It’s been a tough few days for the Canadian Prime Minister, Justin Trudeau. Nothing, it seems, is going right for him. His domestic popularity has been on a downward spiral for some time and is unlikely to rebound any time soon, if the present trends are anything to go by. His main rival, Conservative Leader Pierre Poilievre, is gaining ground with recent polls suggesting he has the backing of 40 per cent of Canadians who see him as the best choice to be prime minister, a 5 percent increase from 2022, even as Trudeau’s popularity remains unchanged at 31 percent.
There seems to be an across-the-board dissatisfaction with the direction of the country as economic issues predominate the domestic political agenda and Trudeau is seen as being unable to get a grip on a nation adrift.
It is usually in times like these that political leaders look to foreign policy to shore up their credibility. But despite Trudeau trying hard, his moves have fallen flat even in this realm. The latest in this series is the honouring by the Canadian House of Commons of a Ukrainian man, Yaroslav Hunka, who fought for a Nazi unit in the Second World War, during the hosting of an address by Ukrainian President Volodymyr Zelensky. Hunka was welcomed by the Speaker of the House as “a Ukrainian hero, a Canadian hero, and we [Canadian Parliament] thank him for all his service.” This has caused a political and social storm in Canada with several members of parliament calling for a public apology by Trudeau. The Speaker has resigned but Trudeau has not apologized. Underlining that the decision to invite Hunka had been made by the Speaker’s office alone, Trudeau has merely said that “this is something that is deeply embarrassing to parliament of Canada and by extension to all Canadians.”
But this matter has not remained limited to Canada. Calling the incident “outrageous,” Russia wasted no time in arguing that “many Western countries, including Canada, have raised a young generation that does not know who fought whom or what happened during the Second World War. And they know nothing about the threat of fascism.” Moscow, whose targeting of Ukraine was based on its claims to “denazify” the nation, would have found the irony too difficult to resist. Poland too has called for an apology from Canada.
And then there is the India-Canada row that shows no signs of abating. Trudeau’s mishandling of an important relationship not only for Ottawa but for the wider West has played right into the hands of China that must be watching with great interest the unfolding of this saga of a lack of responsible leadership and platitudinous rhetoric. India has pushed back hard against “politically motivated” accusations from Canada. Speaking at the United Nations General Assembly, External Affairs Minister S Jaishankar targeted Canada when he emphasized that the international community should not”countenance that political convenience determines responses to terrorism, extremism and violence” and “respect for territorial integrity and non-interference in internal affairs cannot be exercises in cherry-picking.”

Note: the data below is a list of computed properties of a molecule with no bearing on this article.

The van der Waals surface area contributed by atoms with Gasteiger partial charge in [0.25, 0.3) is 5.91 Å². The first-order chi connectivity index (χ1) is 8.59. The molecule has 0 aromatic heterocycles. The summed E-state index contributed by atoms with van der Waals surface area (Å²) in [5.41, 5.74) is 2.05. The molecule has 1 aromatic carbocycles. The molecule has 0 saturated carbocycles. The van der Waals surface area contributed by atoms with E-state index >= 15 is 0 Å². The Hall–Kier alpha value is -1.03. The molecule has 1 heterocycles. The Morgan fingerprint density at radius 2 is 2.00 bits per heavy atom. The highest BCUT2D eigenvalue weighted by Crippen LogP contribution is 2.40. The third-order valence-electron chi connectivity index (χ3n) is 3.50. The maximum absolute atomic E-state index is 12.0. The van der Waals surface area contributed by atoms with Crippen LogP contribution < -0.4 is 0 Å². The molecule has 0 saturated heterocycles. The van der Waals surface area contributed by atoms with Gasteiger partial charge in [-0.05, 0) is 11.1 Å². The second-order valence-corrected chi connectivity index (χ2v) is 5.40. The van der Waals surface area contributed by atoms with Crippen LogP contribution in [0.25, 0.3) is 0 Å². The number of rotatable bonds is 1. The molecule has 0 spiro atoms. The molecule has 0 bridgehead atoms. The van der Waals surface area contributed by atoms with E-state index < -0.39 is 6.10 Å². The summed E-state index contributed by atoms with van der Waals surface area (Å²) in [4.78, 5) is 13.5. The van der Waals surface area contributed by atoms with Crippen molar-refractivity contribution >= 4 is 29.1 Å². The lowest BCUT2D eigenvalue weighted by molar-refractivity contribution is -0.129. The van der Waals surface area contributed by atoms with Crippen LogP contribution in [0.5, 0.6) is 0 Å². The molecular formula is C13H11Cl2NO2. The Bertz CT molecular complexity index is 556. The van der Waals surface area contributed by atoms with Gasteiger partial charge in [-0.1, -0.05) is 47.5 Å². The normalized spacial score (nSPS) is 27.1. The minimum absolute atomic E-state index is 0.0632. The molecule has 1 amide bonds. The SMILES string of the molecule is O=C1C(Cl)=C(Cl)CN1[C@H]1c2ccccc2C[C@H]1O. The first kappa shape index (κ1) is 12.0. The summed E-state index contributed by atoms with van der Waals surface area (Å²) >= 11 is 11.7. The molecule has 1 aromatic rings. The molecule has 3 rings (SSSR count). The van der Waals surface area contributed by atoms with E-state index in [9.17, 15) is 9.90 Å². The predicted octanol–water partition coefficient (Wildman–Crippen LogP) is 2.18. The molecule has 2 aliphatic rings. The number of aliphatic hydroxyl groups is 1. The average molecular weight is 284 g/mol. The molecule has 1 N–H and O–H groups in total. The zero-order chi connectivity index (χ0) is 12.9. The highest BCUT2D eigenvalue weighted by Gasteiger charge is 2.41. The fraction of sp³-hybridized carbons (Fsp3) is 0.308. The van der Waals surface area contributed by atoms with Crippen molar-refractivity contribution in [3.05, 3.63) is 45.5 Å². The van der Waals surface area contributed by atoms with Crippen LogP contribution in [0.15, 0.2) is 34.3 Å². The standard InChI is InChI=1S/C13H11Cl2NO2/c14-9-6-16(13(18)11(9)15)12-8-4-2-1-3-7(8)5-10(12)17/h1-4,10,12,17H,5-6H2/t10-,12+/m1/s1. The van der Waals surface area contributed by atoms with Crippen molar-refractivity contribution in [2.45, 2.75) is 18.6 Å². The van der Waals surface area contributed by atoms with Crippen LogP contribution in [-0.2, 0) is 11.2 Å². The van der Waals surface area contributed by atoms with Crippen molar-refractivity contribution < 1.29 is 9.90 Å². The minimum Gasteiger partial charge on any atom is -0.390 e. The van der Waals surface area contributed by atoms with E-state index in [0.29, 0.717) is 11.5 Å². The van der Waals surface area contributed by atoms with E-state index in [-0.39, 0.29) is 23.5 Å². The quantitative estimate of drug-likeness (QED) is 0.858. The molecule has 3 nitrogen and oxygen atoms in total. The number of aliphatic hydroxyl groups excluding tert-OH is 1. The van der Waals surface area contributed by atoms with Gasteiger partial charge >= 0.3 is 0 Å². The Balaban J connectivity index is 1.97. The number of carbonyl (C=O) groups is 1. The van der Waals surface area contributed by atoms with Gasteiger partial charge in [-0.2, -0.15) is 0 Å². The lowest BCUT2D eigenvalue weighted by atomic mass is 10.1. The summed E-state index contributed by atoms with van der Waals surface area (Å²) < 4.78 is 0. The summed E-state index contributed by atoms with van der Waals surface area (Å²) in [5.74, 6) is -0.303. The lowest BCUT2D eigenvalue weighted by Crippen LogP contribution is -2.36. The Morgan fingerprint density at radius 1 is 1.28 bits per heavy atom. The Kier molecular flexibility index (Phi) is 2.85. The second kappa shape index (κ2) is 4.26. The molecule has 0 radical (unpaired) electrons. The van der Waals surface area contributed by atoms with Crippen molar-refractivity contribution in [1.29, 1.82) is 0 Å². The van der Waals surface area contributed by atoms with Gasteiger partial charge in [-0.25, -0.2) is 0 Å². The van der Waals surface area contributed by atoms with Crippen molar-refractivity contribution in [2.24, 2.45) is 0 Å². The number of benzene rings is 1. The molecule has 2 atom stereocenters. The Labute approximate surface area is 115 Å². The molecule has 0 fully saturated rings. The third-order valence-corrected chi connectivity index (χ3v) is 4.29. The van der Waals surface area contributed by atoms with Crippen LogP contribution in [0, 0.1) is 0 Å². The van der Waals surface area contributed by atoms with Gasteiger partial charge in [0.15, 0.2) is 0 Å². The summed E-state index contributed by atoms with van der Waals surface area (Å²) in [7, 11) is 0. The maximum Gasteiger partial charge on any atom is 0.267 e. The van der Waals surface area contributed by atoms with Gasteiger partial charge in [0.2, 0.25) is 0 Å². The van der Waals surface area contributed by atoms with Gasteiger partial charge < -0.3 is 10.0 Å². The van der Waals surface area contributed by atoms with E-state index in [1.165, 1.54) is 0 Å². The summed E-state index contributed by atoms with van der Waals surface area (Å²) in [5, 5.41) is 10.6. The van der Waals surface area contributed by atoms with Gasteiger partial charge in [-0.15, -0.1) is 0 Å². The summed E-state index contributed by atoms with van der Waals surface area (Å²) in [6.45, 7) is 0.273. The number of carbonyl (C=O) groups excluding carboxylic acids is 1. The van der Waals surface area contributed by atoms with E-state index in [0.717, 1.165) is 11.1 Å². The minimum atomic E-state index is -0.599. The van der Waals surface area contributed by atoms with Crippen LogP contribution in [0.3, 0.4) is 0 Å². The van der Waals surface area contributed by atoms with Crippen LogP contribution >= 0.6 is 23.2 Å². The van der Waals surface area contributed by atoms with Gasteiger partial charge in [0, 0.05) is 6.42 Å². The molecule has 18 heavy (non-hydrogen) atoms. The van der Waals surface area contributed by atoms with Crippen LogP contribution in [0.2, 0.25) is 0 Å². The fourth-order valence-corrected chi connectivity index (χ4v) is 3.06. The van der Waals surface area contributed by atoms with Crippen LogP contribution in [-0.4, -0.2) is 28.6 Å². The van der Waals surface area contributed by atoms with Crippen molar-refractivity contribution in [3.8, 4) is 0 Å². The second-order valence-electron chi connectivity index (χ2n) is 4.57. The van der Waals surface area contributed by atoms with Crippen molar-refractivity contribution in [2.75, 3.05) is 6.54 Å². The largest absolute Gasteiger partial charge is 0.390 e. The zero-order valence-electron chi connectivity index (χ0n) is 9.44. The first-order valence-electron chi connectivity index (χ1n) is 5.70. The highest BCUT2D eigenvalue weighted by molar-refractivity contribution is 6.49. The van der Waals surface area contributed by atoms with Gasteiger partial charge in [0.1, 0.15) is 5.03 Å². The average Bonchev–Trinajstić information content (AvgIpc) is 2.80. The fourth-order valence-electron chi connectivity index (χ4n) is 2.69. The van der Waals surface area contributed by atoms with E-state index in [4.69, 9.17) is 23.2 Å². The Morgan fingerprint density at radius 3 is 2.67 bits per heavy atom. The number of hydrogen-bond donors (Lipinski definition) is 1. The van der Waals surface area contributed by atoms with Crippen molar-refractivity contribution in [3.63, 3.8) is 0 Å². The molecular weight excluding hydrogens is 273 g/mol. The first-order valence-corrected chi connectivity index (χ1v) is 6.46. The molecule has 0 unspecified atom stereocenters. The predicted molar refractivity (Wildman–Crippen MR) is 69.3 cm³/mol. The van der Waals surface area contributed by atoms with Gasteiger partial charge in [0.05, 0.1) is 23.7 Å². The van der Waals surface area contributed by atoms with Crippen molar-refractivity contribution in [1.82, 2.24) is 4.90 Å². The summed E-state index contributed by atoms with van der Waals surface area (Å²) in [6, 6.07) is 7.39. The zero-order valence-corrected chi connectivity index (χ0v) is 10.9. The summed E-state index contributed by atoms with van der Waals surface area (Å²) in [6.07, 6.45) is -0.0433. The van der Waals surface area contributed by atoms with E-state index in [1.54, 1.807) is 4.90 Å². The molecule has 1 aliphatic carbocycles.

This crisis has also given a unique opportunity to New Delhi to throw the spotlight on Canada’s own troubled record on extremism and terrorism. Since the 1980s, this has been the case and India has been the primary victim of Canada’s hypocrisy in brushing terrorism under the carpet in the name of human rights and freedom of expression. Where India has managed to get a handle on its own internal security situation in Punjab, Canada has been unable to find a solution to its own festering extremism. It is now becoming an extra territorial threat, one that India has been repeatedly asking Ottawa to come to terms with.
Trudeau’s inability to comprehend the seriousness of this challenge has led to the present predicament. He has had no compunction in celebrating extra territorial killings by the US but when it comes to Indian entreaties they are not only to be ignored but even worse – challenges to Indian sovereignty are to be milked for domestic political considerations.The Indian response to Trudeau’s accusations has shown that New Delhi is in no mood to countenance this posture and will go all out in signaling to Canada and other adversaries that it is serious about tackling the challenges it faces. There is a reason why Canada’s closest allies have been circumspect about falling behind Ottawa in targeting India. It is also interesting to note the caution that Trudeau has shown when dealing with Chinese interference in Canadian elections and the alacrity with which he has targeted India.
There are bigger issues at stake here for India and the wider world. Trudeau has pushed India-Canada ties to the brink and it is highly unlikely that the trust deficit between New Delhi and Trudeau can be bridged any time soon. But the Canadian Prime Minister’s problems go beyond India as this past one week has shown as he navigates, rather unsuccessfully, one crisis after another.
Harsh V. Pant is a Professor of International Relations at King’s College London. He is Vice President – Studies and Foreign Policy at Observer Research Foundation, New Delhi. He is also the Director (Honorary) of the Delhi School of Transnational Affairs at Delhi University.
Disclaimer: These are the personal opinions of the author.